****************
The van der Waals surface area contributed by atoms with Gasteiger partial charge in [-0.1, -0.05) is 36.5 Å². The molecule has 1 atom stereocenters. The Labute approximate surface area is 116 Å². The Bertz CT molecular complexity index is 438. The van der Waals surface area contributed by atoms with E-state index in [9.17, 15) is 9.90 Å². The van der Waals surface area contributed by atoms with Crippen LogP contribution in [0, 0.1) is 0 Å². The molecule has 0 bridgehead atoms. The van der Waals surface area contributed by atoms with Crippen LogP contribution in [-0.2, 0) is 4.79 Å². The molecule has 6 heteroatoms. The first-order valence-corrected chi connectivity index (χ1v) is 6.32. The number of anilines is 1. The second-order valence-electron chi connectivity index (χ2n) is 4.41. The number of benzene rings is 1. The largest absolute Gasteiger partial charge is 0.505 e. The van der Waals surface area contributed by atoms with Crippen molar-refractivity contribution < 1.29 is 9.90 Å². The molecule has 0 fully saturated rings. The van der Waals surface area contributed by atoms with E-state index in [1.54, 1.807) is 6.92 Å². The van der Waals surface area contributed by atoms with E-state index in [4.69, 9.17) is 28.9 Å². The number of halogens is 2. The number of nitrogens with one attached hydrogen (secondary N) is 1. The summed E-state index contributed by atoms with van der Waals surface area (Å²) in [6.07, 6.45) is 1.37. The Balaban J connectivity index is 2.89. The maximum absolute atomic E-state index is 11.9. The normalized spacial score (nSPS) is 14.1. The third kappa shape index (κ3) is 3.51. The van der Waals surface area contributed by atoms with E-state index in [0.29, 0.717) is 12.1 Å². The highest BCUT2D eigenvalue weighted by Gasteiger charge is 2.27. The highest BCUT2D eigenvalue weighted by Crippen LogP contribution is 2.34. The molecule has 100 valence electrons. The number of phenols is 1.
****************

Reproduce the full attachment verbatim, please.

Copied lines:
The van der Waals surface area contributed by atoms with Gasteiger partial charge in [-0.1, -0.05) is 36.5 Å². The molecule has 1 atom stereocenters. The Labute approximate surface area is 116 Å². The Bertz CT molecular complexity index is 438. The van der Waals surface area contributed by atoms with E-state index in [9.17, 15) is 9.90 Å². The van der Waals surface area contributed by atoms with Crippen LogP contribution in [0, 0.1) is 0 Å². The molecule has 0 bridgehead atoms. The van der Waals surface area contributed by atoms with Crippen LogP contribution in [-0.2, 0) is 4.79 Å². The molecule has 6 heteroatoms. The first-order valence-corrected chi connectivity index (χ1v) is 6.32. The number of anilines is 1. The second-order valence-electron chi connectivity index (χ2n) is 4.41. The number of benzene rings is 1. The largest absolute Gasteiger partial charge is 0.505 e. The van der Waals surface area contributed by atoms with Crippen molar-refractivity contribution < 1.29 is 9.90 Å². The molecule has 0 fully saturated rings. The van der Waals surface area contributed by atoms with E-state index in [1.54, 1.807) is 6.92 Å². The van der Waals surface area contributed by atoms with E-state index in [4.69, 9.17) is 28.9 Å². The number of halogens is 2. The number of nitrogens with one attached hydrogen (secondary N) is 1. The summed E-state index contributed by atoms with van der Waals surface area (Å²) in [6.07, 6.45) is 1.37. The Balaban J connectivity index is 2.89. The maximum absolute atomic E-state index is 11.9. The normalized spacial score (nSPS) is 14.1. The third kappa shape index (κ3) is 3.51. The van der Waals surface area contributed by atoms with E-state index in [0.29, 0.717) is 12.1 Å². The highest BCUT2D eigenvalue weighted by Gasteiger charge is 2.27. The highest BCUT2D eigenvalue weighted by Crippen LogP contribution is 2.34. The molecule has 100 valence electrons. The number of phenols is 1.